MEPs cannot amend the list, but can only adopt it or veto it - a fact for which it has itself to blame. A majority of MEPs approved the regulation laying down the procedure in 2013.

Vetoing the PCI list would also mean vetoing projects that give fast-track status to electricity grid projects that link up offshore windparks.

EU to pump €101m into Cyprus gas network

The EU also agreed on financing a study into the Southern Gas Corridor, to send a signal that the EU is still invested in the project - but leaves questions over renewable energy sources.

EU still giving gas projects 'fast-track' status

The European Commission published on Friday a list of projects of common interest, which receive preferential treatment. Environmental lobbyists accuse the Commission of trying to fool the public with number games.

Merkel: Nord Stream 2 is 'political'

Germany has for the first time acknowledged concerns on the "political" and "strategic" aspects of Russia's Nord Stream 2 gas pipeline.

Stakeholder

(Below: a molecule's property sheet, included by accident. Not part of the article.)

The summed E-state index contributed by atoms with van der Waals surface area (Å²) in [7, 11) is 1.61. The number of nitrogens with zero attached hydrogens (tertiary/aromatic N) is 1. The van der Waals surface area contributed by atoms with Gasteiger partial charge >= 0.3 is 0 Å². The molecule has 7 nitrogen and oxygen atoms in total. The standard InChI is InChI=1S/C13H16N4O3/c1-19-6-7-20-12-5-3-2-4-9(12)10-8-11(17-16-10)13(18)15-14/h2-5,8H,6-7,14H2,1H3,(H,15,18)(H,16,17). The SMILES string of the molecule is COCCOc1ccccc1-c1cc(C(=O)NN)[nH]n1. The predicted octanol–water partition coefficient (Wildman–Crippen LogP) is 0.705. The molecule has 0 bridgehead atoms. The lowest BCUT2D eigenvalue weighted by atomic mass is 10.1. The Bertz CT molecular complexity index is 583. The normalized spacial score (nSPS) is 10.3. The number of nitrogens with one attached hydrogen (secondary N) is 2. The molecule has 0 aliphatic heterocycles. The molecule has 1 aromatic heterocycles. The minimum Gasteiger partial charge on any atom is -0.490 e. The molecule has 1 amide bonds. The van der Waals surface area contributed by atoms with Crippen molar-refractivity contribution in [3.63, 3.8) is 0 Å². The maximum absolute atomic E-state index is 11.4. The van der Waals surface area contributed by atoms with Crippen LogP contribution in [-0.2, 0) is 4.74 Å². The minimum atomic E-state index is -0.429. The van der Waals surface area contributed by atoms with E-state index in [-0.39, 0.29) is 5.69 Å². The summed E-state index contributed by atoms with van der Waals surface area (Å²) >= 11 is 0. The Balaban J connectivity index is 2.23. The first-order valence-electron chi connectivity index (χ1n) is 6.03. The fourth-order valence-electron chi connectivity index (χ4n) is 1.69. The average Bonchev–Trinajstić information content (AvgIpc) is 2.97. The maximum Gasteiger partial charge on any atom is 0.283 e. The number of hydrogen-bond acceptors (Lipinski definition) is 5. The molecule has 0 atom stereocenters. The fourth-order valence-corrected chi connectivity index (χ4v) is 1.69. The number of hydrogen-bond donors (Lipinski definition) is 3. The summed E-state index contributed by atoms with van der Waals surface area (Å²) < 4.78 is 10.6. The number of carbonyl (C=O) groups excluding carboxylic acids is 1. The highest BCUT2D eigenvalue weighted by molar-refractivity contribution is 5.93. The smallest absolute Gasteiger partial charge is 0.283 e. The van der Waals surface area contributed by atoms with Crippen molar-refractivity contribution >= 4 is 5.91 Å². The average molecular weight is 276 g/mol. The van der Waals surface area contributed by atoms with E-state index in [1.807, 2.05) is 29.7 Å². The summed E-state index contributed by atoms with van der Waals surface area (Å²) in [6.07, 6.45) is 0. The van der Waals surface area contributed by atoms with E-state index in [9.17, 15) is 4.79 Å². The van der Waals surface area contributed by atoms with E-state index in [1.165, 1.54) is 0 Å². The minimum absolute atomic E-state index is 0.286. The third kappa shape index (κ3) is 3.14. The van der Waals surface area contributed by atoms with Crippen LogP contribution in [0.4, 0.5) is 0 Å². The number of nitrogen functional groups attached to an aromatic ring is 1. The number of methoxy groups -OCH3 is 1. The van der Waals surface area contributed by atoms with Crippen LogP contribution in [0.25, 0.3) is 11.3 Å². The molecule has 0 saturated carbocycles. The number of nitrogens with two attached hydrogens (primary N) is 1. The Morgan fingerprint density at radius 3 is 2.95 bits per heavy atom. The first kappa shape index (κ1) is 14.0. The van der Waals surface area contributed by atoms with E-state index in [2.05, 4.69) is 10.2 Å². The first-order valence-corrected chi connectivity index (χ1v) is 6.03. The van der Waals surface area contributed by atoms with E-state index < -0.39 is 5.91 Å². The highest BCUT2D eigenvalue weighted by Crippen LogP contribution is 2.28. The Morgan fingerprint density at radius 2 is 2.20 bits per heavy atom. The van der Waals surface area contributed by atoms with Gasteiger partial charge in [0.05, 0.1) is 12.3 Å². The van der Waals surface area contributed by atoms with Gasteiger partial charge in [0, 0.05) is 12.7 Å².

Nordic electricity market presented to global energy ministers

Energy ministers from the world's biggest economies, including the G20, were shown how co-operation works in the Nordic electricity market. This co-operation is unique by international standards and is held up as a model globally.

News in Brief

  1. Johnson slams 'dithering' May in resignation speech
  2. EU border guards to be sent to Macedonia
  3. Juncker investment plan exceeds target
  4. EU will reply 'tit for tat' to US trade measures
  5. EU Commission registers Brexit citizenship petition
  6. EU launches pre-accession probe for Albania and Macedonia
  7. Google faces multibillion euro EU fine for Android
  8. EU wants more guarantees from VW on Dieselgate fix

Stakeholders' Highlights

  1. IPHRCivil society asks PACE to appoint Rapporteur to probe issue of political prisoners in Azerbaijan
  2. ACCASocial Mobility – How Can We Increase Opportunities Through Training and Education?
  3. Nordic Council of MinistersEnergy Solutions for a Greener Tomorrow